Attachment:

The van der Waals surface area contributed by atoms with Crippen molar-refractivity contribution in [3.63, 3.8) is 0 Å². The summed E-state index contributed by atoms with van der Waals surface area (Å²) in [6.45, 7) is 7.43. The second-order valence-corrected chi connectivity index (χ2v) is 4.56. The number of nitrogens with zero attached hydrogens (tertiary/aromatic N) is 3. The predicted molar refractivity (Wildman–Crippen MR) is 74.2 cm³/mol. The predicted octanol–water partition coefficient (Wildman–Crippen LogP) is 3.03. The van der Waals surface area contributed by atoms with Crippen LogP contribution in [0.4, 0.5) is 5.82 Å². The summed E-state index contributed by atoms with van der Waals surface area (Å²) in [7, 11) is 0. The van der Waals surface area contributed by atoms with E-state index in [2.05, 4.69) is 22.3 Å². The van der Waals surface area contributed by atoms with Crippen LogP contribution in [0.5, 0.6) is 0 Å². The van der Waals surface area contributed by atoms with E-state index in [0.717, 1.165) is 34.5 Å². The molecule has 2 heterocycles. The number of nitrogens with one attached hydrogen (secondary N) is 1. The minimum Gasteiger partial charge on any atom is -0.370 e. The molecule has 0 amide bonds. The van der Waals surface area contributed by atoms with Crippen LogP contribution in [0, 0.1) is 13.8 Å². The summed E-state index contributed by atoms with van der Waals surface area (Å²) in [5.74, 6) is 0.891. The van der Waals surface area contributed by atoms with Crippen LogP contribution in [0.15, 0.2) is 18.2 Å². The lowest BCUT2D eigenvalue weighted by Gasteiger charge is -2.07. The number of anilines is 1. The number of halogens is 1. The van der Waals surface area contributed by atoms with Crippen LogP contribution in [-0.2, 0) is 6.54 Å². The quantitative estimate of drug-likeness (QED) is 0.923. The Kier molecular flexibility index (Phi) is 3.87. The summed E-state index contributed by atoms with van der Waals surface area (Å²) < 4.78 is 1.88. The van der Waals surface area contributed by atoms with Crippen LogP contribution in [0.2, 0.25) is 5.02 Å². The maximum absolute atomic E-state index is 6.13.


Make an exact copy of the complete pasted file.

The van der Waals surface area contributed by atoms with Crippen molar-refractivity contribution in [3.63, 3.8) is 0 Å². The summed E-state index contributed by atoms with van der Waals surface area (Å²) in [6.45, 7) is 7.43. The second-order valence-corrected chi connectivity index (χ2v) is 4.56. The number of nitrogens with zero attached hydrogens (tertiary/aromatic N) is 3. The predicted molar refractivity (Wildman–Crippen MR) is 74.2 cm³/mol. The predicted octanol–water partition coefficient (Wildman–Crippen LogP) is 3.03. The van der Waals surface area contributed by atoms with Crippen LogP contribution in [0.4, 0.5) is 5.82 Å². The summed E-state index contributed by atoms with van der Waals surface area (Å²) in [7, 11) is 0. The van der Waals surface area contributed by atoms with E-state index in [2.05, 4.69) is 22.3 Å². The van der Waals surface area contributed by atoms with Crippen LogP contribution in [0.5, 0.6) is 0 Å². The van der Waals surface area contributed by atoms with E-state index in [0.717, 1.165) is 34.5 Å². The molecule has 2 heterocycles. The number of nitrogens with one attached hydrogen (secondary N) is 1. The minimum Gasteiger partial charge on any atom is -0.370 e. The molecule has 0 amide bonds. The van der Waals surface area contributed by atoms with Crippen LogP contribution in [0, 0.1) is 13.8 Å². The summed E-state index contributed by atoms with van der Waals surface area (Å²) in [5.74, 6) is 0.891. The van der Waals surface area contributed by atoms with Crippen LogP contribution in [0.15, 0.2) is 18.2 Å². The lowest BCUT2D eigenvalue weighted by Gasteiger charge is -2.07. The number of anilines is 1. The number of halogens is 1. The van der Waals surface area contributed by atoms with Crippen LogP contribution in [-0.2, 0) is 6.54 Å². The quantitative estimate of drug-likeness (QED) is 0.923. The Kier molecular flexibility index (Phi) is 3.87. The summed E-state index contributed by atoms with van der Waals surface area (Å²) < 4.78 is 1.88. The van der Waals surface area contributed by atoms with Crippen LogP contribution in [0.2, 0.25) is 5.02 Å². The maximum absolute atomic E-state index is 6.13.